A week and a half in the Valley School, and my mind was more rejuvenated than a long time. I had walked in with a conflicted heart and a dark cloud hanging over my head. But I also had an open mind and that brought in such experiences with it, that I was changed.

  • The most important standout from the experience was how interested people were in sharing their life. There was a willingness to open up and let another in, something that is becoming very difficult to find in the modern world. They wanted you to live their life, walk their path and see how life was.
  • The second highlight was the quality of conversation. Not once did anyone ask my why I hadn’t married yet, why I chose a career I didn’t like or who my newest boyfriend was. They knew that they all lived in glasshouses and any judgment sent out would return their way eventually. Instead, they spent their times talking about the life, the universe, meaning to life and things that mattered.
  • They were content in their lives and unmoved by the trivialities that come with modern affiliations. They did not have the newest fancy smart phone and so they did not spend their together-times staring into each other’s phones or wondering why the wifi speed was so poor. Something bigger mattered and they knew.
  • The relationship that the students shared with their teachers was inspirational. They called them uncles and aunts, hugged them around in class, and openly spoke to them about period pains and worries. There was a stark absence of fear for the role of the teacher. And teachers walked with a mindset that they were co-learners too. This made them awfully powerful, with a direct connect to young minds.
  • “Are you trying to kill us, uncle vipul? “, yelled a 6year old, as Vipul opened his laptop in class. Technology was a necessity and nothing more. It did not take up such a dominant part of their lives that they forgot to smell the rain, hear the birds, or be sensitive to each other.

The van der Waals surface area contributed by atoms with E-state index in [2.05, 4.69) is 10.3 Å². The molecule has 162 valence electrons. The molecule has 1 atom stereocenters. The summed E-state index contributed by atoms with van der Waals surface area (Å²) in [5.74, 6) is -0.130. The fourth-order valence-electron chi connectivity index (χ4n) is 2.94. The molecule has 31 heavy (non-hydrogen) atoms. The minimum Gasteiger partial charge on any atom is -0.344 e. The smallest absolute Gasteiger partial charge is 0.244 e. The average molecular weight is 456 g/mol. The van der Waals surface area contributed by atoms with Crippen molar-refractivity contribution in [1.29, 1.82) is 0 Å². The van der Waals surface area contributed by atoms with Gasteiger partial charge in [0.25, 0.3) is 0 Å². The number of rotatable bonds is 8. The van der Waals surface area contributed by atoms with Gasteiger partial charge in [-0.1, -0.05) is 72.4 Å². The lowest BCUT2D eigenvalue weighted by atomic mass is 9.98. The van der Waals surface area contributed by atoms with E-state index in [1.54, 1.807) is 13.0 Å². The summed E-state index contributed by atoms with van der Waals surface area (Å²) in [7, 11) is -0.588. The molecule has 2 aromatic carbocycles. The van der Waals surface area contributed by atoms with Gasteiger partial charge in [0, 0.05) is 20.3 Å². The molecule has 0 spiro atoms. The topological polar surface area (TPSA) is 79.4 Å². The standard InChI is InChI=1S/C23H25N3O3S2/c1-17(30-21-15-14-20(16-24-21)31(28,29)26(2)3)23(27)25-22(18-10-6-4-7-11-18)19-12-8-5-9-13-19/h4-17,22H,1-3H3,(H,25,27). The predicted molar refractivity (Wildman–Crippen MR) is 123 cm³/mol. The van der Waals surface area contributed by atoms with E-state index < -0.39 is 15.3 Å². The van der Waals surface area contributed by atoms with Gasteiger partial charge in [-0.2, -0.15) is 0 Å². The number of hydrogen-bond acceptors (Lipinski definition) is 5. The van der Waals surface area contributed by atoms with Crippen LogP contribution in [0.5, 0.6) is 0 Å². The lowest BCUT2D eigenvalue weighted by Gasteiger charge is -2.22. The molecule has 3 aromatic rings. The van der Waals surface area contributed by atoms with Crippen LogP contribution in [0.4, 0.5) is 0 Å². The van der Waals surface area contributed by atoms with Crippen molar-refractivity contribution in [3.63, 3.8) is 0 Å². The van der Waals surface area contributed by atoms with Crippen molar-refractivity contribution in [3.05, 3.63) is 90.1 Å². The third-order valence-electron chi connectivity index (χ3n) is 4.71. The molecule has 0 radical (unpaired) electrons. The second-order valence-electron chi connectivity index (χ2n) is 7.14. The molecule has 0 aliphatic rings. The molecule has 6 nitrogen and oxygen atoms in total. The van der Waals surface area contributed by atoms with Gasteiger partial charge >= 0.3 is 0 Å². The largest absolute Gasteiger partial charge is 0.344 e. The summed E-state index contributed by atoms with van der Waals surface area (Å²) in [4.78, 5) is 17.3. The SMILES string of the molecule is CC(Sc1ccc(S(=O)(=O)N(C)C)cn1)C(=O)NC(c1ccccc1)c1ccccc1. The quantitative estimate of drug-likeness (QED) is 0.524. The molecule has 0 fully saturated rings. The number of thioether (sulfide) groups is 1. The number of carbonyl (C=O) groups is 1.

• A study center discussion that explored the difference between the mind and the brain sent me on an unknown path, one where I had no footing. I still felt comfortable enough to try out the discussions and I was stunned. Mind is what thinks not merely based on facts in front of us, but based on all past experiences, heartbreaks and successes. So, it automatically becomes a source for conflict. If we could think, but without all those added baggage, then imagine how powerful our brain would really be.
  • Another intriguing conversation was with Saqhib, where he shook my foundation about alternative schooling. By calling yourself alternative, you are automatically boxing yourself into a system, simply by trying to opposing to the mainstream. That invariably means there’s very little you can do differently, because you have a level of comparison in the form of another schooling system. What we should truly try is to be different in all forms, not bound by norms.
  • The highlight of the whole time was how ready the whole school, from the principal to every other teacher was, in inviting me to join their team. Very rarely do we see a case where an institute invites you to join in, only to learn from them, and contribute back. No resumes, no portfolios, no past experiences. Just an open mind.

Overall, I came back positive, both mentally and emotionally, ready to take on the next semester head on.

Flights